Priests also perform curing rites. Disease can be caused by sorcery or the displeasure of ancestral spirits who may allow malevolent deities to inflict suffering on offending descendants.

According to the 2000 census, 17.6% of the population of the Cordillera Administrative Region, of which Ifugao province is a part, is classified as "Other" in religious affiliation, meaning adherents of indigenous religion. The rest followed a form of Christianity: 65.8% of the region's population is Roman Catholic (much lower than the national percentage of 83%), 8.9% Evangelical, 2.9% Iglesia ni Cristo, 1.6% Jehovah's Witness, 0.8% Philippine Independent Church (Aglipayan). In the early 1990s, 54% of ethnic Ifugao identified themselves as Roman Catholic.

Thanks in particular to Christian churches' establishing schools in the Ifugao region, Ifugao associate Christianity with modern civilization and especially with the education that confers high status (and even upward mobility for some non-elite Ifugao) as well as equality with the nationally dominant lowland Filipinos. Elite, educated Ifugao identify themselves as Christian even though they continue to perform or participate in traditional Ifugao rituals (baki or bfuni), from those for healing to those for earning higher social status. Though there were Christians in all social levels among the Ifugao, those who practiced traditional religion exclusively belonged to the non-elite strata. Fundamentalist Protestant churches tended to be more condemnatory of traditional Ifugao culture than the Catholic Church. For instance, Protestant leaders strongly oppose the performance of traditional Ifugao healing rites; local Catholic Church authorities are ambivalent towards such practices, with some priests even encouraging people for whom modern medical treatments are ineffective to sponsor traditional healing rites at their homes.


See the article entitled Filipinos.


An adolescent boy is free to visit an adolescent girl in her agamang dormitory and have sex with her (a girl is not supposed to have more than one lover at a time). An individual usually experiences several "trial marriages" before committing to a permanent union. Employing monbaga (go-betweens), wealthy families are more careful to arrange their children's marriages with partners of equal status and to determine inheritance beforehand. The betrothal ceremony involves the exchange of pigs and gifts and initiates a close liaison. The marriage bond is formalized over a series of four wedding ceremonies including pig and chicken sacrifices, feasting, bile sac augury, and, in the last ceremony, the presentation of jars, cloth, and knives by the groom's family to the bride's. Fines for breaking off the marriage are higher after each successive wedding ceremony.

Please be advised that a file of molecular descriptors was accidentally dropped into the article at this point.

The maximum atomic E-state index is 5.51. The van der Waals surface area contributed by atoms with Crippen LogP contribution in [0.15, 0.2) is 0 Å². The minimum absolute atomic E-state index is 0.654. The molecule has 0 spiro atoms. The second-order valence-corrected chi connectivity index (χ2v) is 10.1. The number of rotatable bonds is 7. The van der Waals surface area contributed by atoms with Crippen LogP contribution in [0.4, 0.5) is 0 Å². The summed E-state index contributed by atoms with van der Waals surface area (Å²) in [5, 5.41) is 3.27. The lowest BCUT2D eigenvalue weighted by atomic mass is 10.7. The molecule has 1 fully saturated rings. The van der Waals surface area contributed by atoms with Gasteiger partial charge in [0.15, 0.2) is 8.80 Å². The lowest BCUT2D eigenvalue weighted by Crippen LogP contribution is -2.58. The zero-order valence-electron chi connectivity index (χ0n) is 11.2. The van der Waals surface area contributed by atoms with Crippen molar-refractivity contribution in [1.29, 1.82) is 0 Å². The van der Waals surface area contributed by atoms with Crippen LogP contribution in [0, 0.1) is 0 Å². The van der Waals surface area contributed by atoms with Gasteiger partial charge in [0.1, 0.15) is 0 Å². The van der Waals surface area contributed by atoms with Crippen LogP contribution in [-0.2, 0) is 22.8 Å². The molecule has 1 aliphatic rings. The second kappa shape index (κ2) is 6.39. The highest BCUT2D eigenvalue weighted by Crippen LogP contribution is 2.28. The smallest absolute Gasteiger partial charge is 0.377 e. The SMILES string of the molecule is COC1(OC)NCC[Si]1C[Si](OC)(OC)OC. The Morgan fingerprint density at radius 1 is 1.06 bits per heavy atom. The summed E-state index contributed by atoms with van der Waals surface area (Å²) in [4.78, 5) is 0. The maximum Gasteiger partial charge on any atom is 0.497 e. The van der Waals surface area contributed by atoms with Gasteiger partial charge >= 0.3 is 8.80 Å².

Deities may take a person's soul, causing the body to fall ill; if they do not return the soul, the person dies. With all its orifices plugged, the corpse of a person who has died a natural death is seated, tied to an honorary death chair, and guarded by fire and an undertaker. The deceased remains there for as many days (up to 13) as the family can afford to hold a nighttime wake and then is either carried by the undertaker to a hillside family sepulcher (a chamber at the end of a tunnel cut into soft rock) or put into a sealed coffin beneath the house or in a granary-like mausoleum. Children are buried in jars. Three to five years later, a second burial may be performed if the deceased is unhappy and is disturbing or harming the living. In case of wrongful death, the corpse is seated, bound to a house post, and neglected so that its spirit will seek revenge.


Ifugao society looks to no chiefs, councils, or other supravillage political institutions but rather governs itself through a highly complex system of customary law. An individual identifies with the kinship group and "local area," corresponding more or less to the himpuntona'an (traditional agricultural district) to which he or she belongs; this core circle of trust and mutual dependence shades off gradually through areas of less and less affiliation until reaching "enemy territory," from whose alien populations heads traditionally could be taken. Wider regional solidarities began to form only with the American occupation of the highlands.

Wealth constitutes the base of status and influence in Ifugao society. The following categories are distinguished: kadangyan, the rich or those inheriting large areas of irrigated rice fields and prestigious heirlooms; tumuk, those who have sufficient rice year-round but have yet to earn the status of kadangyan; the namatuk or mabitil, poorer people, "those who may hunger" and be forced to incur debts with the wealthy; nawatwat, the "disinherited" or "passed by," who become servants or tenants of the wealthy; and, formerly, slaves, generally children sold by poor families to lowlanders to discharge debts. If bought by fellow Ifugao, they eventually were freed and their children were in any case born free.

In recent times, a new category of wealthy has emerged. The bacnang, a loanword from Ilocano meaning "rich," are people who have become rich in non-traditional ways, primarily in commercial or agricultural ventures, such as owning hotels or restaurants, by which they amass large amounts of cash. According to government statistics on family income from 1988, 4% of the population of Ifugao province fell into the upper-class category (earning over 60,000 pesos) and 75% in the lower-class category (earning under 30,000 pesos). An individual qualifies for kadangyan status by amassing wealth in the form of rice lands and water buffalo (in the past also slaves). Rice lands must be of an extent sufficient to produce a surplus that can be loaned to namatuk families at high rates of interest, so high the debtors can never reach kadangyan status themselves. While hornbill headdresses, gold beads, swords, gongs, and antique Chinese jars are all signs of distinction, the essential mark of having become a kadangyan is the hagabi, a massive lounging bench carved from a hardwood trunk, sitting beside the house. The kadangyan-to-be must provide food and rice wine to the makers of the hagabi for the duration of the work and must hold a lengthy and expensive uyawe feast to install it.